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Stats Corner: India's weak link in ODIs

Liability in pyjamas

By Thaleel Bhai
January 29 2005

The latest Stats Corner edition takes a look at the worrying decline in the Indian captain's form in the one-day game, as Ganguly becomes more and more of a liability to the Men in Blue. For some fans who've only begun following cricket in the last two years, there might be one fact they might be stunned to find out. The third highest scorer in one-day history is the man with the second highest number of international centuries (22), and a batting average well above 40. And yet, Saurav Ganguly, in pyjamas during the last two years, has never looked like the sort of player who could have possibly earned those statistics.

In the VB series in early 2004, one knock seemed to perhaps sum up his one day record in recent times. After some tight bowling at first, Ganguly suddenly charged down the ground to Jason Gillespie and smashed him over point for four. The next ball, Ganguly repeated the shot - and this time sent the ball flying over the cover point fence and over the rope for six. The very next over, a sharp bouncer had him fending a returning catch, and Ganguly was out for a paltry 18, after a start that like so many others, could have been so much more.

Ganguly hit a major purple patch between 1999 and 2000, scoring half of his 22 one day centuries and another 16 fifties, while racking up his runs at an average of over 50 and pulverizing almost every opposition lineup he came up against. What though was most notable was his rare ability to turn a start into a massive score in the smash-and-bang format of the game. Against New Zealand in Gwalior, he carried his bat for an imperious 153. Against Sri Lanka in Taunton, he clubbed his way to a phenomenal 183 - and a number of his other knocks in that two year period showed some stunning scores - 130 not out, 139, 141, 135 not out, 141 not out, 144, and these centuries were against some of the more dangerous bowling lineups; with the likes of Wasim Akram, Allan Donald, Glenn McGrath, Damien Fleming, Muttiah Muralitharan, Saqlain Mushtaq and company.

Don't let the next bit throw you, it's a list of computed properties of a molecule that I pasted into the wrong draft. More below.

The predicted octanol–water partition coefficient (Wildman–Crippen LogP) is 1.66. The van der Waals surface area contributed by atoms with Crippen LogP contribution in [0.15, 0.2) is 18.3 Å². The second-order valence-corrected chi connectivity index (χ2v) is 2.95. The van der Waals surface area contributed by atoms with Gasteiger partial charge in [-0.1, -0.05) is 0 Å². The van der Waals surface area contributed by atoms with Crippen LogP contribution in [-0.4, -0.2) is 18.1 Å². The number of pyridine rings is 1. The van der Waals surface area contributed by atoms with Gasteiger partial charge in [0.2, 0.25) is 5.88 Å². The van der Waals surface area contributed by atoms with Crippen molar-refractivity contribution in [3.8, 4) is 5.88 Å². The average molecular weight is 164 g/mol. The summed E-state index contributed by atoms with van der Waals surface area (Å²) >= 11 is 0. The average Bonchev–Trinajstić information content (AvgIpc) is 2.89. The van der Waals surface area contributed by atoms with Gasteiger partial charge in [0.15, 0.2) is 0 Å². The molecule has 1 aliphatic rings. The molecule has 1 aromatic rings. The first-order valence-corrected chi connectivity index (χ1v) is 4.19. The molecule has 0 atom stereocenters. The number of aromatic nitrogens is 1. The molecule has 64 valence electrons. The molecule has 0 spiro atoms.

In the last two years, the Prince of Calcutta has turned to a pauper - or at least when comparing that golden period of 1999-2000 to the last couple of years. 53 matches since January 2003 (not counting the Asia XI/ROW ODI) have yielded 1703 runs at a more unflattering average of just 36.23 - with just 3 hundreds and 9 fifties in this time period. And these hundreds, unlike those other 11, came against far less challenging opposition - two against Kenya, and the other against Namibia. It's been a sharp decline in form for the Indian captain, who has been struggling to put runs on the board with any sort of consistency.

While it can be said that Ganguly's ability to compile scores has been affected by the move down the order to accomodate Virender Sehwag and Sachin Tendulkar at the top, Ganguly has still opened in 17 of the 53 games in the last two years - and come in at no.3 in 21 others. Yet, in those 17 innings, he's only crossed fifty twice - and his next highest score is a worrying 33, with his average at that position in recent times being a dismal 21.70. In comparison, he's averaged 62 at one-down, with 7 fifties and 3 hundreds - but without those three games against Kenya and Namibia, that average would be a far less impressive 42.59.

It's a complete contrast to the Ganguly of five or six years ago, who in the two year span being looked at, opened 67 times - and ended up scoring 11 tons and 14 half centuries with an average of 51.13 in that position. What's even more impressive was the number of times he carried his bat through an innings (6 instances), scoring unbeaten tons a number of those times. The big worry though is how its affected the Indian team.

Ganguly has rapidly turned into more of a liability to the side than anything else with the bat in hand, proving unable to convert starts to big scores - and more worryingly, showing an inability to keep momentum going. In the last year, his strike rate has been under 70 runs per 100 balls - a worrying statistic for someone coming in at 3 or 4 quite often, and being required to turn the strike over to set batsmen. Ganguly, more often than not, has been unable to give a set batsman strike early in his innings, and while in the past, he could make up for a low initial strike rate by suddenly cutting loose later on, he's rarely seen any innings reach such a stage in recent times. In comparison, while he had a number of sluggish starts in 2000, he ended the year with a strike rate of 82.8 - with a number of big scores where he could cut loose after playing himself in.

The main issue with his scoring has been the number of balls he gets in the other end of the pitch - with his worries against the short ball being picked up by every single bowler possible. In Australia, Douglas Hondo and Andy Blignaut recently peppered him with bouncers until he played an atrocious hook and got himself out. And with the major flaws in his technique that are being picked apart almost every time he walks out to bat, and with his increasing inability to put a big score up - perhaps it is time for Ganguly to hang the pyjamas up for once and for all. With Sehwag, Tendulkar, Dravid, Kaif and Yuvraj, India have a fairly strong batting order in the one-dayers - but the captain's presence seems to be significantly weakening it.

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